Foxtrot Dance Styles

 International Meets American

 

By Andy Morkan

 

The Foxtrot is a ballroom dance named after the vaudeville actor, Harry Fox. According to dance legend, he had difficulty finding partners to perform the two-step. This caused him to add stagger steps, or trots to the dance, creating the basic Foxtrot rhythm. In 1914, this dance premiered and quickly became popular. It was standardized by Arthur Murray, who tended to use positions in imitation of the American Tango.

Ragtime music was popular when the Foxtrot was created, but as time went on, it began to be danced to big band music in the same way as swing. This practice continues today. Over time, fast and slow versions of the dance evolved. In the International Standard of ballroom dance, the Foxtrot is called the Slow Foxtrot, and the faster version is the Quickstep.

Ballroom dance has evolved in different directions in America and Europe. The International Standard is primarily of European origin, and uses those conventions. The International style has more of an English form, with more emphasis on hold, foot positions and steps. In the American style, the lady is often held at a slightly greater distance from the male partner. The division of the two styles for Foxtrot occurred mostly in the 1930s. The American Smooth guidelines for ballroom dance also do not include Quickstep as a separate dance. This style is believed to have been created to allow social dancers to more easily pick up dances.

American Foxtrot includes mostly closing and continuity passing figures. In general, the steps and figures are more limited in the American style, to help with social dancing. It is still, however, danced competitively. Many American style Foxtrot figures can be traced back to Ginger Rogers’ and Fred Astaire’s choreographic sequences from movies. These were more of an influence on the American style than the International style. At that time, however, International style was still referred to as English, since much of the development was occurring in that country. It did not become called International Standard until the 1950s. Recently, the two styles have been converging. Although they developed almost in isolation from one another, increased communication has allowed the groups to borrow from one another.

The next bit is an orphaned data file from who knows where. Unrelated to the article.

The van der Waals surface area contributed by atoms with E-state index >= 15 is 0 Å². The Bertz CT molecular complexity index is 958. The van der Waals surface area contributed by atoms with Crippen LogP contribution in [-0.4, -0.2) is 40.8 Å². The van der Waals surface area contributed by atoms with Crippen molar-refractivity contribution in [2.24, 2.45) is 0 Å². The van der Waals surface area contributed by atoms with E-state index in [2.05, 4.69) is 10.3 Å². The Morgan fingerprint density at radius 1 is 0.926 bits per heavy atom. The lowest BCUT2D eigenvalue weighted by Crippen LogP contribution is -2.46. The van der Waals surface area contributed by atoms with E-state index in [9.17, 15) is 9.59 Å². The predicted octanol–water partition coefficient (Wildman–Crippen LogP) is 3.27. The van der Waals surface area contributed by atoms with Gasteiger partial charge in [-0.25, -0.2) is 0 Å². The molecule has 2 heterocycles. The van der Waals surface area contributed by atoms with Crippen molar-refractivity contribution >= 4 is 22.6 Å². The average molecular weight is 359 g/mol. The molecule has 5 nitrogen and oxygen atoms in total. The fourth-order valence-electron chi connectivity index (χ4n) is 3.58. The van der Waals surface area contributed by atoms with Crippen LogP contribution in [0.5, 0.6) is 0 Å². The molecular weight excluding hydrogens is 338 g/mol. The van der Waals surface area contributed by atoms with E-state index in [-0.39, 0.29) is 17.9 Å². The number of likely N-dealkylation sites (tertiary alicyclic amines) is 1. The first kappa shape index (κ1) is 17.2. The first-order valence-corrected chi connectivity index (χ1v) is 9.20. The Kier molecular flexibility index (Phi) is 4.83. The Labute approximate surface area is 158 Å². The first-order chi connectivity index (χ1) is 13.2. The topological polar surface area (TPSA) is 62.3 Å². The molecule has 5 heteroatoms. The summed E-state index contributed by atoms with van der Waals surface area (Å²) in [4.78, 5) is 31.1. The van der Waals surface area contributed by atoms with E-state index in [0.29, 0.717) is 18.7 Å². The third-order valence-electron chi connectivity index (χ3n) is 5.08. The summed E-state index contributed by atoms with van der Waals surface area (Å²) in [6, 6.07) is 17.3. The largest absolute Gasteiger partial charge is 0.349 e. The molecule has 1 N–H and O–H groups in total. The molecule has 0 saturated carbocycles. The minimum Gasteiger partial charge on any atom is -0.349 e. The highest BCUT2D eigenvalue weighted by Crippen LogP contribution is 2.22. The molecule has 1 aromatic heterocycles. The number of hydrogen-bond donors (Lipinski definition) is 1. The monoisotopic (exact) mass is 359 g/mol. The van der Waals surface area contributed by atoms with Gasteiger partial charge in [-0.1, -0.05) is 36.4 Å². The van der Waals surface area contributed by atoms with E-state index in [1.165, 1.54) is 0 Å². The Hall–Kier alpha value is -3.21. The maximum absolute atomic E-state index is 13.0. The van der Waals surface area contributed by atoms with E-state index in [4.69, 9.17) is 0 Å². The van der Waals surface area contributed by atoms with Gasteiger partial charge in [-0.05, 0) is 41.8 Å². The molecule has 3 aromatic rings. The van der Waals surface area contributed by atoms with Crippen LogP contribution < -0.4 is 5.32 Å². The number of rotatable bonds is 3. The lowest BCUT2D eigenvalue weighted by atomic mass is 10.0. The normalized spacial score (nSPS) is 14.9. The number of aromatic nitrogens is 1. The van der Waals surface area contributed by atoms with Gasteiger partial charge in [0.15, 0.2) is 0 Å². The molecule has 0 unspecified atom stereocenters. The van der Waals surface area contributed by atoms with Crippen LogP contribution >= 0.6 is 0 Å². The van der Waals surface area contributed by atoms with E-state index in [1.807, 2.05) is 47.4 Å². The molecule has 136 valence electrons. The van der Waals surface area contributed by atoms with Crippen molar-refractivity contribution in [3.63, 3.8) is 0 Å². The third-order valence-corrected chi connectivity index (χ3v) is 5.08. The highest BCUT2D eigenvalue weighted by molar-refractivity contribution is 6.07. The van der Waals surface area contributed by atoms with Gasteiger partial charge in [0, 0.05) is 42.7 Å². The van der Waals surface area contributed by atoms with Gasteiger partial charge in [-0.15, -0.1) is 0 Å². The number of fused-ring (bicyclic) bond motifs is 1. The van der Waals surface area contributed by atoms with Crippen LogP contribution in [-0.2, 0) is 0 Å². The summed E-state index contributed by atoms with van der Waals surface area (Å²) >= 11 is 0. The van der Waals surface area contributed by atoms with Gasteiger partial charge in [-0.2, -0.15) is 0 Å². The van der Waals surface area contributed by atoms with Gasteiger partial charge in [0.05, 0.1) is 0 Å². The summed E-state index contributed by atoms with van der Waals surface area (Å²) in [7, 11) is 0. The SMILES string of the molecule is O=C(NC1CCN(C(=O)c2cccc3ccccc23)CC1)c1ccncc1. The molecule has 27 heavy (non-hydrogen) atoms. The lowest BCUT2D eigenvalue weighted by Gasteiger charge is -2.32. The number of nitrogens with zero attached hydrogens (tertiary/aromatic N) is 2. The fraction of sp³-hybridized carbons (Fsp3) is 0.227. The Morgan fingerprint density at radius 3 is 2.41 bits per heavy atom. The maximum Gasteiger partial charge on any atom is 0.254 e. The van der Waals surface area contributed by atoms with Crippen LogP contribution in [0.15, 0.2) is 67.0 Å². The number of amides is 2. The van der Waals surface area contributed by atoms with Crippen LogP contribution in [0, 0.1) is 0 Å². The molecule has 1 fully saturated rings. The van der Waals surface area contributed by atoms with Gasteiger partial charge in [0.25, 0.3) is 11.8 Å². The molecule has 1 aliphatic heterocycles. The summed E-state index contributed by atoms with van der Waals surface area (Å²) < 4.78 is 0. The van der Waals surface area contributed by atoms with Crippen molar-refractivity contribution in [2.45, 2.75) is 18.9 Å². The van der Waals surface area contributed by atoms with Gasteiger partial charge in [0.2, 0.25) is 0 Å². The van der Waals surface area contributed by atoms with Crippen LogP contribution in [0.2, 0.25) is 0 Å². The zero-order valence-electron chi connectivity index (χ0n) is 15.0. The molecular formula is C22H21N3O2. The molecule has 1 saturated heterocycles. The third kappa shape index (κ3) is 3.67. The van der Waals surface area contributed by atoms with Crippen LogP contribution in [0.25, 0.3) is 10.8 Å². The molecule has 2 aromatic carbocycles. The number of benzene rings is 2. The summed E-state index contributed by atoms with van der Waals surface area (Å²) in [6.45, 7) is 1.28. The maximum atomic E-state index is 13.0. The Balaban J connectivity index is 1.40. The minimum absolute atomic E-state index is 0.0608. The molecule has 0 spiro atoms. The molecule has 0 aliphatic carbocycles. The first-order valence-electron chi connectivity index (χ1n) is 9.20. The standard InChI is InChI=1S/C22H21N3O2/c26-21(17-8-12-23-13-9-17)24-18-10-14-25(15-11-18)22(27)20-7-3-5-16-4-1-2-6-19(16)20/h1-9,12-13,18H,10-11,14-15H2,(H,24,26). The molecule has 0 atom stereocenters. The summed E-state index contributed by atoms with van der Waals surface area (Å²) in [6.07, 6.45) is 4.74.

The American style of Foxtrot is often considered more open and creative. This is in part due to its improvisational influence from movie choreography, and in part due to the fact that the then English style was being taught by an existing dance establishment. International Standard style Foxtrot tends to stay in a closed position, whereas the American Smooth style couples will open and separate the couple as well. Many American dancers study the International style when interested in improving their closed frame steps. Many International dancers have borrowed open elements for their routines in shows.

American Foxtrot is danced somewhat more quickly than the International Slow Foxtrot, perhaps because American Smooth has no separate fast version of the dance. Whether or not the feet close at the end of a basic step changes in the American style depending on the level of the competition. In general, closing figures in the American style use slow-slow-quick-quick timing, which is the most identified with the Foxtrot. Other figures can include passing figures using slow-quick-quick timing and grapevine steps in which the timing is all quick. In the International style, the footwork for the Foxtrot is generally open, regardless of the level at which the dance is being done.

The American style, being somewhat simpler, is more popular with social dances than the International Standard. However, both styles are done socially. The major chain dance studios and most independent studios teach primarily American Smooth style. The International style is found mostly at University clubs in the United States. Outside of the U.S., it is rare to see American style performed in either setting.

In general, the Foxtrot is the same dance between the styles, especially as the American and International style dancers continue to borrow from one another. However, it is important to know the details of each style if you are to dance it, whether socially or competitively. There are enough small differences to trip up a dancer who is not familiar with them.

Copyright 2007 SalsaCrazy, Inc. Duplication or replication is illegal.

All right reserved SalsaCrazy, Inc.